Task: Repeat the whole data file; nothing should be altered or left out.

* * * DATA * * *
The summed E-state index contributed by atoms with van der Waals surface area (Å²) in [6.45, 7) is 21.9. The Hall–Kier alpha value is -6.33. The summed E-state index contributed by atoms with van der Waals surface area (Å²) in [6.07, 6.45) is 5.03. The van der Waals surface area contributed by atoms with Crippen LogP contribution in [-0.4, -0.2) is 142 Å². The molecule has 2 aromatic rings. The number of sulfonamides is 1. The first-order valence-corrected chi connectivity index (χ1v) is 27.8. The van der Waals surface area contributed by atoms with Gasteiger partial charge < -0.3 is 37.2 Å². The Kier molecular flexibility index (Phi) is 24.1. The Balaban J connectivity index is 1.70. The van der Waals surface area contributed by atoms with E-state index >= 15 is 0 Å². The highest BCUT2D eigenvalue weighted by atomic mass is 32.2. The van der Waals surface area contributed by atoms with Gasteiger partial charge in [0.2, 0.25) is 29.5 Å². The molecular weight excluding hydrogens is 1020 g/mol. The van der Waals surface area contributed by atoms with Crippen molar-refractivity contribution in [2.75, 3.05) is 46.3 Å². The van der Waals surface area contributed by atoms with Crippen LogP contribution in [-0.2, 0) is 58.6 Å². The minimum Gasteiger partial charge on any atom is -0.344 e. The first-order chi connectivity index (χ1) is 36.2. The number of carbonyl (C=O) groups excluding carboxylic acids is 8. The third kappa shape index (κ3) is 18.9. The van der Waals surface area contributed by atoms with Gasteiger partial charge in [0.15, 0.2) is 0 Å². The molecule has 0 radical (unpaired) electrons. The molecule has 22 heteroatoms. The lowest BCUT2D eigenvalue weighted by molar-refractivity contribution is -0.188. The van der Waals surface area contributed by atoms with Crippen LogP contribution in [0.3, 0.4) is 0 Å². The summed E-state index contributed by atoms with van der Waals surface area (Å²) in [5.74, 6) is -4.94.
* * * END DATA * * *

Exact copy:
The summed E-state index contributed by atoms with van der Waals surface area (Å²) in [6.45, 7) is 21.9. The Hall–Kier alpha value is -6.33. The summed E-state index contributed by atoms with van der Waals surface area (Å²) in [6.07, 6.45) is 5.03. The van der Waals surface area contributed by atoms with Crippen LogP contribution in [-0.4, -0.2) is 142 Å². The molecule has 2 aromatic rings. The number of sulfonamides is 1. The first-order valence-corrected chi connectivity index (χ1v) is 27.8. The van der Waals surface area contributed by atoms with Gasteiger partial charge < -0.3 is 37.2 Å². The Kier molecular flexibility index (Phi) is 24.1. The Balaban J connectivity index is 1.70. The van der Waals surface area contributed by atoms with E-state index >= 15 is 0 Å². The highest BCUT2D eigenvalue weighted by atomic mass is 32.2. The van der Waals surface area contributed by atoms with Gasteiger partial charge in [0.2, 0.25) is 29.5 Å². The molecular weight excluding hydrogens is 1020 g/mol. The van der Waals surface area contributed by atoms with Crippen molar-refractivity contribution in [2.75, 3.05) is 46.3 Å². The van der Waals surface area contributed by atoms with Crippen LogP contribution in [-0.2, 0) is 58.6 Å². The minimum Gasteiger partial charge on any atom is -0.344 e. The first-order chi connectivity index (χ1) is 36.2. The number of carbonyl (C=O) groups excluding carboxylic acids is 8. The third kappa shape index (κ3) is 18.9. The van der Waals surface area contributed by atoms with Gasteiger partial charge in [0.15, 0.2) is 0 Å². The molecule has 0 radical (unpaired) electrons. The molecule has 22 heteroatoms. The lowest BCUT2D eigenvalue weighted by molar-refractivity contribution is -0.188. The van der Waals surface area contributed by atoms with Crippen LogP contribution in [0.3, 0.4) is 0 Å². The summed E-state index contributed by atoms with van der Waals surface area (Å²) in [5.74, 6) is -4.94.